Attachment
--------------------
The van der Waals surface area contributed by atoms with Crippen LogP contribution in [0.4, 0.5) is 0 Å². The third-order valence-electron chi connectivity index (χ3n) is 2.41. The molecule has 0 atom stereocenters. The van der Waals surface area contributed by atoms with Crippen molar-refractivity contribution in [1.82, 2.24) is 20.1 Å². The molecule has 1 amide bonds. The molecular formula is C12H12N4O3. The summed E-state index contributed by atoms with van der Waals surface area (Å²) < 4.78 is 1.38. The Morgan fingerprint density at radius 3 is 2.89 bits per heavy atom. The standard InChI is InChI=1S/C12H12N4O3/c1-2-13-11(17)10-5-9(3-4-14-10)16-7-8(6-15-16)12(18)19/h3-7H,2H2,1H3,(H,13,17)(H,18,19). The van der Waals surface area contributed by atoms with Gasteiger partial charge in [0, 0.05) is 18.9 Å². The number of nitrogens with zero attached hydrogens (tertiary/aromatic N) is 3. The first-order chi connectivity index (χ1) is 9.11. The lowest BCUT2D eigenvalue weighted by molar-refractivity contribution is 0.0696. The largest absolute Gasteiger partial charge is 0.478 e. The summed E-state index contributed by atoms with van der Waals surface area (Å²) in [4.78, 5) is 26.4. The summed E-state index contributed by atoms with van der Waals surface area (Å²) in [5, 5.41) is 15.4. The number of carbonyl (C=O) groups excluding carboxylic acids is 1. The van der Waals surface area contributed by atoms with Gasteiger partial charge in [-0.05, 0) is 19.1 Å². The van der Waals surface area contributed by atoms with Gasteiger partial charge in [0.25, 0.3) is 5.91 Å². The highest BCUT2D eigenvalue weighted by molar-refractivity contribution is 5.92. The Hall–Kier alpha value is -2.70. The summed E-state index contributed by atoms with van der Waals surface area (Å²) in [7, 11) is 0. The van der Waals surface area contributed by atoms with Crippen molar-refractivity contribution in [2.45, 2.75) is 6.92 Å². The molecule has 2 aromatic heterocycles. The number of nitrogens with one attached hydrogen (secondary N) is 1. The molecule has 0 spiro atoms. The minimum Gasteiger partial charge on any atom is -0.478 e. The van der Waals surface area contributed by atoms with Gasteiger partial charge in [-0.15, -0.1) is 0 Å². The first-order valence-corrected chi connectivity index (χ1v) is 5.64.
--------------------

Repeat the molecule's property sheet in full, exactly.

The van der Waals surface area contributed by atoms with Crippen LogP contribution in [0.4, 0.5) is 0 Å². The third-order valence-electron chi connectivity index (χ3n) is 2.41. The molecule has 0 atom stereocenters. The van der Waals surface area contributed by atoms with Crippen molar-refractivity contribution in [1.82, 2.24) is 20.1 Å². The molecule has 1 amide bonds. The molecular formula is C12H12N4O3. The summed E-state index contributed by atoms with van der Waals surface area (Å²) < 4.78 is 1.38. The Morgan fingerprint density at radius 3 is 2.89 bits per heavy atom. The standard InChI is InChI=1S/C12H12N4O3/c1-2-13-11(17)10-5-9(3-4-14-10)16-7-8(6-15-16)12(18)19/h3-7H,2H2,1H3,(H,13,17)(H,18,19). The van der Waals surface area contributed by atoms with Gasteiger partial charge in [0, 0.05) is 18.9 Å². The number of nitrogens with zero attached hydrogens (tertiary/aromatic N) is 3. The first-order chi connectivity index (χ1) is 9.11. The lowest BCUT2D eigenvalue weighted by molar-refractivity contribution is 0.0696. The largest absolute Gasteiger partial charge is 0.478 e. The summed E-state index contributed by atoms with van der Waals surface area (Å²) in [4.78, 5) is 26.4. The summed E-state index contributed by atoms with van der Waals surface area (Å²) in [5, 5.41) is 15.4. The number of carbonyl (C=O) groups excluding carboxylic acids is 1. The van der Waals surface area contributed by atoms with Gasteiger partial charge in [-0.05, 0) is 19.1 Å². The van der Waals surface area contributed by atoms with Gasteiger partial charge in [0.25, 0.3) is 5.91 Å². The highest BCUT2D eigenvalue weighted by molar-refractivity contribution is 5.92. The Hall–Kier alpha value is -2.70. The summed E-state index contributed by atoms with van der Waals surface area (Å²) in [7, 11) is 0. The van der Waals surface area contributed by atoms with Crippen molar-refractivity contribution in [2.45, 2.75) is 6.92 Å². The molecule has 2 aromatic heterocycles. The number of nitrogens with one attached hydrogen (secondary N) is 1. The molecule has 0 spiro atoms. The minimum Gasteiger partial charge on any atom is -0.478 e. The van der Waals surface area contributed by atoms with Gasteiger partial charge in [-0.15, -0.1) is 0 Å². The first-order valence-corrected chi connectivity index (χ1v) is 5.64.